Ten-year-old kids shouldn’t be worrying about the after-effects of unprotected sex, mind-altering drugs, and adult unemployment, but thanks to several artful public service announcements (PSAs) that aired on network television in the early 70s, I once considered pre-booking a room in a nunnery!
As a boob-tube loving adolescent, I was equal parts baffled and delighted by a 1969 PSA featuring a montage of clean, healthy people, cut to a suave Broadway-type tune sung in the style of Julie Andrews. Here we have a gurgling baby and a graceful ballerina, a coy debutante and a clean-cut daddy – all laughing and romping to this refrain:
VD is for everybody, not just for the few
Anyone can share VD, with someone nice as you.
Well, I didn’t know what VD was, but if it made people this carefree, I wanted someone to share it with me! I desired this VD stuff in the same way I craved what those women in the magazine tampon ads possessed: freedom, confidence, and comfort!
Ah, but all too soon I would learn all about this mysterious VD. And I would come to live in total fear of it. VD, after all, was for everybody! Was I doomed to get a venereal disease? As an ugly duckling tween surely destined to be a spinster, I ruled out all possibility of sexual intercourse as a means of transmission. But what about toilet seats? Like the 9-year-old boys in “South Park” who wore condoms all day for fear of contracting AIDS, would I need some type of protection? Maybe those tampon things would guard me! But Mommy said only married ladies wore those. Hmmm. This would trouble me for months on end. Until I learned about…DRUGS!
A body dumped in a trash heap. A man shooting up at a sink. A boy convulsing in a jail cell. These were all scenes from a grainy, graphic 1972 PSA warning against the evils of illicit drugs. This haunting black-and-white reality piece featured a catchy song delivered in the hand-clap style of a jump-rope rhyme. Although both black and white actors appear in the scenes, the song is unmistakably performed by a chorus of African Americans of all ages, stretching the boundaries of modern-day political correctness. And the “Ten Little Indians” theme of the song – nine little Indians feelin’ great, one OD’d, then there were eight – would today be considered derogatory to Native Americans. But despite all that, the video remains the most powerful anti-drug PSA I’ve ever seen. And, as a fan of realistic filmmaking and clever lyrics and rhymes, I consider it a fine example of provocative video art.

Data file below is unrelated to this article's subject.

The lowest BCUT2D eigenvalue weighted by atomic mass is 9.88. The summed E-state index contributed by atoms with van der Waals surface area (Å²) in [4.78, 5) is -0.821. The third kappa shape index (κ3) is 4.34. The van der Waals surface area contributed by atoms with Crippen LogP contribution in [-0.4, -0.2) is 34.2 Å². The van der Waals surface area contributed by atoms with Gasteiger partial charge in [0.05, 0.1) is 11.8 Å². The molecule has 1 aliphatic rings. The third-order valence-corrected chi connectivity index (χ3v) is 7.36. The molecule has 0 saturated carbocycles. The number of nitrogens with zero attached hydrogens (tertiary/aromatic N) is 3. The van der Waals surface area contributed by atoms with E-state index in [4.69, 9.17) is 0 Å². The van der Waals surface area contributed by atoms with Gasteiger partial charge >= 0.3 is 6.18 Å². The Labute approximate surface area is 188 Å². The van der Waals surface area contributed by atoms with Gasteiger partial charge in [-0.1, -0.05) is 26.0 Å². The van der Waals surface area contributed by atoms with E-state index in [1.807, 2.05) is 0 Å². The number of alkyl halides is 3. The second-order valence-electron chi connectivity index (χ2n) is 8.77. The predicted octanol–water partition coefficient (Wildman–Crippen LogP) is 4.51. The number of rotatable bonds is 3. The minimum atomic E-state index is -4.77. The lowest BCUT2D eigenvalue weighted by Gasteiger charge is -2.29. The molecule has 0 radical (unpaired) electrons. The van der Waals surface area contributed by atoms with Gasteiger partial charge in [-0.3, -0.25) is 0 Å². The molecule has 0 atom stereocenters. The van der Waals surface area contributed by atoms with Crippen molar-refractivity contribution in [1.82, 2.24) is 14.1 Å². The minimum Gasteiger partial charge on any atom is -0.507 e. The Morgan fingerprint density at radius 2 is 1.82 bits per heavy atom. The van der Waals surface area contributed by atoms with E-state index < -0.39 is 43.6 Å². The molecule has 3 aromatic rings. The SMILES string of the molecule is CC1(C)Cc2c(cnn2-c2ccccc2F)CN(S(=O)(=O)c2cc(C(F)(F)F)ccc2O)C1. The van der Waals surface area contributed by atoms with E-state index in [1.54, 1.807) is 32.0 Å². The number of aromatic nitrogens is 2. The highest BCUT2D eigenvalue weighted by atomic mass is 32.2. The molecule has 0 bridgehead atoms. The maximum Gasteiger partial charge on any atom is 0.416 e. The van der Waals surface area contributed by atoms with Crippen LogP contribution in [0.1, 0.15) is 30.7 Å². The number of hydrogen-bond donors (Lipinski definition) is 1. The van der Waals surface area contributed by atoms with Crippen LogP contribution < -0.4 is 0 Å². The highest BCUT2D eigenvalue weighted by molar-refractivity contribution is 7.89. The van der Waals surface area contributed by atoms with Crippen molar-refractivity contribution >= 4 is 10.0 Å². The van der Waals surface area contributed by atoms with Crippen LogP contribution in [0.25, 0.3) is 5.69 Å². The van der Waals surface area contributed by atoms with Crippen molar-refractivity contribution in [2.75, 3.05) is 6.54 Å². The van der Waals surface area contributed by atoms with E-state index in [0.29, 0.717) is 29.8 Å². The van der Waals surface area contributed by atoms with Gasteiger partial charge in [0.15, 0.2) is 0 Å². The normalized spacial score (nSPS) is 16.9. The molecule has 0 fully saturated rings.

Okay, so you managed to avoid VD and steer clear of drugs. But what if poor grades prevented you from entering college? You watched PBS documentaries galore, read Camus and Kafka, but you just didn’t have the SAT scores. Well, there was a PSA for that, too — one featuring a dejected Abe Lincoln leaving an unemployment office after being told he wasn’t executive material because he lacked a college diploma. “You ain’t goin’ nowhere without that sheepskin, fella,” says a seedy-looking job rep, as he stuffs a sandwich into his mouth and wipes the mayo from his face. In 1860 a smart guy like Lincoln could become president without that sheepskin, but it would take a lot more to get ahead by 1970. That’s why the College Level Examination Program (CLEP) was established. It allowed people to gain college credits for what they’d learned on their own.
Those creative PSAs from the early 70s left an indelible impression on me: protect your private parts, say no to drugs, and avoid a life of drudgery by getting into college. I wonder if today’s young people are as daunted by public service announcements as I was 40 years ago. When was the last time you saw a PSA worth remembering?
By Dana Spiardi, Aug 12, 2013